The good old cow was mooing along and minding her business when suddenly the Narendra Modi government was elected and she was catapulted from minor celebrity status to headline grabbing stardom. Everyone wants to protect her; self-appointed cow vigilantes have cropped all over the country who have no qualms in committing murder in her name. Prime minister Narendra Modi last week issued a statement condemning self styled cow protectors as “anti-social”. Recently a PIL was also filed in the Supreme Court calling for a ban on cow vigilantes.
The BJP government has introduced several cow friendly measures. ‘Gaushalas’ (cow shelters) have been built for the cow’s protection. The government recently hosted a national conference on ‘gaushalas’; started the Rashtriya Gokul Mission, which involves constructing havens for retired and ailing cows and the state of Rajasthan has its own Ministry for Cow Affairs with Ottaram Devasi as its first Gaupalan Mantri (cow minister).
Like any other celebrity, the cow is just a pawn in a larger game, being exploited by sharks who want to piggyback on her for their own mean ends. The state of Rajasthan, with its first ever cow minister, is also the state where recently more than 500 cows (five hundred) starved to death.
Intellectual Property and the Cow
The world of IP has also had its fair share of run-ins with the cows and bulls. A quick recap of some of the most interesting cow disputes involving IP below:
Ongole Bull Controversy
Last year a Brazilian team made an application to the National Biodiversity Authority to obtain 5,000 (Five Thousand) units of the germplasm of the Ongole Bull. The Ongole bull, a giant among bulls, is found in Andhra Pradesh. Among its many distinctive qualities it is known to be resistant to disease; survives well in drought; is used in farming and milking and is very popular for its meat. It has been exported to Brazil for years. The Brazilians improved on it and developed their own crossbreed version known as the Brahma. However every few years Brazilian breeders, to maintain pure bloodlines, need a fresh infusion of cattle germplasm from India. This practice is usually carried out covertly through middlemen. This has led to concerns of India’s biodiversity being trafficked.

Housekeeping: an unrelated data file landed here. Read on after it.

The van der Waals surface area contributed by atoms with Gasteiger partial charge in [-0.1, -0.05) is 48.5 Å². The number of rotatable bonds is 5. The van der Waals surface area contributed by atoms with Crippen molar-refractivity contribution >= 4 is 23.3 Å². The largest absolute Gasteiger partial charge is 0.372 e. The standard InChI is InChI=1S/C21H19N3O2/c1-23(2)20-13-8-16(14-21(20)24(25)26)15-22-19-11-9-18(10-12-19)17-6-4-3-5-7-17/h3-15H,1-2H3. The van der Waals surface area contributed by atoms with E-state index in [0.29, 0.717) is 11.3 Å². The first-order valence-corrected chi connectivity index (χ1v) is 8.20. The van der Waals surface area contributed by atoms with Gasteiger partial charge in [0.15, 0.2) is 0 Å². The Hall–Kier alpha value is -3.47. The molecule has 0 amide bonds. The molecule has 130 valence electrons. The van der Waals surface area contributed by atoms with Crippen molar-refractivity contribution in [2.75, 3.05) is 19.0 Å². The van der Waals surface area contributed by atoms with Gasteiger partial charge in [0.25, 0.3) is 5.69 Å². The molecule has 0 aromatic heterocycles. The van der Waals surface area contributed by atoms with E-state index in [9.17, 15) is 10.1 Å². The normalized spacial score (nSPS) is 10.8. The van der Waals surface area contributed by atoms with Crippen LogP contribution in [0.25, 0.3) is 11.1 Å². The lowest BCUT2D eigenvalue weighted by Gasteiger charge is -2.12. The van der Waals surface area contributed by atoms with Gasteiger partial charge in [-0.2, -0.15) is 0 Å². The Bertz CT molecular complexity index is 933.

However, since the National Biological Diversity Act, 2002 (“Act”), a foreign company or foreign person is required to obtain approval of the National Biodiversity Authority (“Authority”) under Section 3 of the Act. Approval is required to obtain any biological resource occurring in India or biological knowledge for research or for commercial utilization (such as use in drugs, industrial enzymes, food flavours, cosmetics, fragrance etc.) or for bio-survey and bio-utilisation (which includes survey or collection of species, genes, biological resources etc.)
Under the Act, the Authority has the power to impose benefit sharing fee or royalty or any other conditions including the sharing of financial benefits arising out of commercial utilisation of rights granted.
Vechur Cow Controversy
Moving from the giant Ongole bull, at the other end of the spectrum, is the Vechur dwarf cow. The Vechur cow, from Kottayam in Kerala, is one of the smallest varieties of cattle in the world. It is a small backyard cow known for its high resistance to diseases, low fodder requirement, high fat milk, ability to withstand drought and emits lesser methane when compared to other cows. A Vechur cow’s milk is also believed to have rare medicinal properties.
The once nearly extinct variety required special conservation efforts by the Kerala Agricultural University (“KAU”) to steady its falling numbers. In 1998-1999, the Vechur cow found itself in the midst of a bio piracy controversy. Vandana Shiva, the famous Indian environmentalist, alleged that the Roslin Institute in Edinburgh in UK had patented the genetic material of the Vechur cattle for research purposes. She alleged that the Roslin Institute had surreptitiously obtained embryos of the breed and had smuggled the embryo out of Kerala. The Roslin Institute denied the allegations at the time and no conclusive proof was found substantiating her claim either.
The Vechur cow is particularly vital because of its unique gene pool, which has developed by natural selection over the years. The gene pool is especially important to improve genetic variety during cross breeding efforts.
One of the most controversial topics in recent times is patenting cow urine. The benefits of cow urine may seem overstated in light of some reports which have gone as far as to claim that cow urine contains gold! Patents have been granted in the US to cow urine distillate in its use as a bioenhancer. This essentially means that it has the potential to increase the efficacy of drugs such as antibiotics and anti-cancer agents on the body. A smaller amount of a drug given along with a bioenhancer can produce the same biological effect in the body as a larger amount given alone. However none of these claims have been proved substantially. Recent reports and the new IP policy suggest that the Indian government, too, maybe looking at patenting cow urine.
Finally, for a more global perspective on the cow and its cousins’ run-ins with IP, the IP Kat has periodically run a series of posts involving the cow and trademark disputes including Milka’s purple and white milk chocolate cow, Red Bull’s energy drink and Laughing Cow cheese.